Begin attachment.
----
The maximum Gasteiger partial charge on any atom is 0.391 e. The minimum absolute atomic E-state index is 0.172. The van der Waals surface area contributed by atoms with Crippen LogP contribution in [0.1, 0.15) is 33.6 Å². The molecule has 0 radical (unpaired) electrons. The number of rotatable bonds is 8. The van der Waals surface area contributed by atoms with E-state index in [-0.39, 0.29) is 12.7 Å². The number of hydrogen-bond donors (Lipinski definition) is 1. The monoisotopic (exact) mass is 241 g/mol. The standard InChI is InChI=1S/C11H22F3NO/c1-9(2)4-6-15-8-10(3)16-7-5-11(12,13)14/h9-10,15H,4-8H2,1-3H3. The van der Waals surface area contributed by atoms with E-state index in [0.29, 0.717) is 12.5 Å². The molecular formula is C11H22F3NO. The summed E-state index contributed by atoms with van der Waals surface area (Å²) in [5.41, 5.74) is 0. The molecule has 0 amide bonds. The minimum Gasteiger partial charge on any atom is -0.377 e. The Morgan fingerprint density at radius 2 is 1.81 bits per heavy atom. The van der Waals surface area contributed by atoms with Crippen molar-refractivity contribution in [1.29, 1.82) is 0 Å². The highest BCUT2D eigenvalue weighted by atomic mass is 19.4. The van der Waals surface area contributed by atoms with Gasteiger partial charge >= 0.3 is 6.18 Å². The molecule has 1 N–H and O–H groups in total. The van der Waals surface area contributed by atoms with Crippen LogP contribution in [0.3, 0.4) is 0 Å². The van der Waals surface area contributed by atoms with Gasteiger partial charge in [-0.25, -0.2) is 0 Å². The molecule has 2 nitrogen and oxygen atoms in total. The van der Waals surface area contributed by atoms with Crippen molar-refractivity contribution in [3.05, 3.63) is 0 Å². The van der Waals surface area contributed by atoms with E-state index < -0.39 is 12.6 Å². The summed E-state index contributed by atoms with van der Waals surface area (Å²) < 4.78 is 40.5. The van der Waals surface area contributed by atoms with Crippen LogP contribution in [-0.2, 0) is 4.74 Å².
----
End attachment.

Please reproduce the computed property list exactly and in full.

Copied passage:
The maximum Gasteiger partial charge on any atom is 0.391 e. The minimum absolute atomic E-state index is 0.172. The van der Waals surface area contributed by atoms with Crippen LogP contribution in [0.1, 0.15) is 33.6 Å². The molecule has 0 radical (unpaired) electrons. The number of rotatable bonds is 8. The van der Waals surface area contributed by atoms with E-state index in [-0.39, 0.29) is 12.7 Å². The number of hydrogen-bond donors (Lipinski definition) is 1. The monoisotopic (exact) mass is 241 g/mol. The standard InChI is InChI=1S/C11H22F3NO/c1-9(2)4-6-15-8-10(3)16-7-5-11(12,13)14/h9-10,15H,4-8H2,1-3H3. The van der Waals surface area contributed by atoms with E-state index in [0.29, 0.717) is 12.5 Å². The molecular formula is C11H22F3NO. The summed E-state index contributed by atoms with van der Waals surface area (Å²) in [5.41, 5.74) is 0. The molecule has 0 amide bonds. The minimum Gasteiger partial charge on any atom is -0.377 e. The Morgan fingerprint density at radius 2 is 1.81 bits per heavy atom. The van der Waals surface area contributed by atoms with Crippen molar-refractivity contribution in [1.29, 1.82) is 0 Å². The highest BCUT2D eigenvalue weighted by atomic mass is 19.4. The van der Waals surface area contributed by atoms with Gasteiger partial charge >= 0.3 is 6.18 Å². The molecule has 1 N–H and O–H groups in total. The van der Waals surface area contributed by atoms with Crippen LogP contribution in [0.3, 0.4) is 0 Å². The van der Waals surface area contributed by atoms with Gasteiger partial charge in [-0.25, -0.2) is 0 Å². The molecule has 2 nitrogen and oxygen atoms in total. The van der Waals surface area contributed by atoms with Crippen molar-refractivity contribution in [3.05, 3.63) is 0 Å². The van der Waals surface area contributed by atoms with E-state index < -0.39 is 12.6 Å². The summed E-state index contributed by atoms with van der Waals surface area (Å²) < 4.78 is 40.5. The van der Waals surface area contributed by atoms with Crippen LogP contribution in [-0.2, 0) is 4.74 Å².